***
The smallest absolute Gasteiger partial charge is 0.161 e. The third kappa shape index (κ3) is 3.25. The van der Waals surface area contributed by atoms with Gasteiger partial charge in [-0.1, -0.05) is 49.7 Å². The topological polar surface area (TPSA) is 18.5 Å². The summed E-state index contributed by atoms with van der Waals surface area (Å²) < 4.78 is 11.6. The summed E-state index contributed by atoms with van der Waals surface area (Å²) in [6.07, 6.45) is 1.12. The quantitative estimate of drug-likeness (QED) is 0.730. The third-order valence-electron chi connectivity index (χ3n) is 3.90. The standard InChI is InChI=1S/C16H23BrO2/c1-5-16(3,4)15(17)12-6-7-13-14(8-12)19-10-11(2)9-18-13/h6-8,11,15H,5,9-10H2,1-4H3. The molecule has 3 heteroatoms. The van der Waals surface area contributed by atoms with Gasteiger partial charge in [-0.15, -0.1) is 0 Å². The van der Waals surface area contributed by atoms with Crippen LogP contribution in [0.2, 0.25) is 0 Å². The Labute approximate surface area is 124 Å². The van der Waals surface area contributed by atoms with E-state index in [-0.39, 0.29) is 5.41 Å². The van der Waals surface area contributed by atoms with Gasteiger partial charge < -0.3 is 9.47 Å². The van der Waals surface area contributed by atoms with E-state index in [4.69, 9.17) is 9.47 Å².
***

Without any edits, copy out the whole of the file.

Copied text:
The smallest absolute Gasteiger partial charge is 0.161 e. The third kappa shape index (κ3) is 3.25. The van der Waals surface area contributed by atoms with Gasteiger partial charge in [-0.1, -0.05) is 49.7 Å². The topological polar surface area (TPSA) is 18.5 Å². The summed E-state index contributed by atoms with van der Waals surface area (Å²) < 4.78 is 11.6. The summed E-state index contributed by atoms with van der Waals surface area (Å²) in [6.07, 6.45) is 1.12. The quantitative estimate of drug-likeness (QED) is 0.730. The third-order valence-electron chi connectivity index (χ3n) is 3.90. The standard InChI is InChI=1S/C16H23BrO2/c1-5-16(3,4)15(17)12-6-7-13-14(8-12)19-10-11(2)9-18-13/h6-8,11,15H,5,9-10H2,1-4H3. The molecule has 3 heteroatoms. The van der Waals surface area contributed by atoms with Gasteiger partial charge in [-0.15, -0.1) is 0 Å². The van der Waals surface area contributed by atoms with Crippen LogP contribution in [0.2, 0.25) is 0 Å². The Labute approximate surface area is 124 Å². The van der Waals surface area contributed by atoms with E-state index in [-0.39, 0.29) is 5.41 Å². The van der Waals surface area contributed by atoms with Gasteiger partial charge < -0.3 is 9.47 Å². The van der Waals surface area contributed by atoms with E-state index in [4.69, 9.17) is 9.47 Å².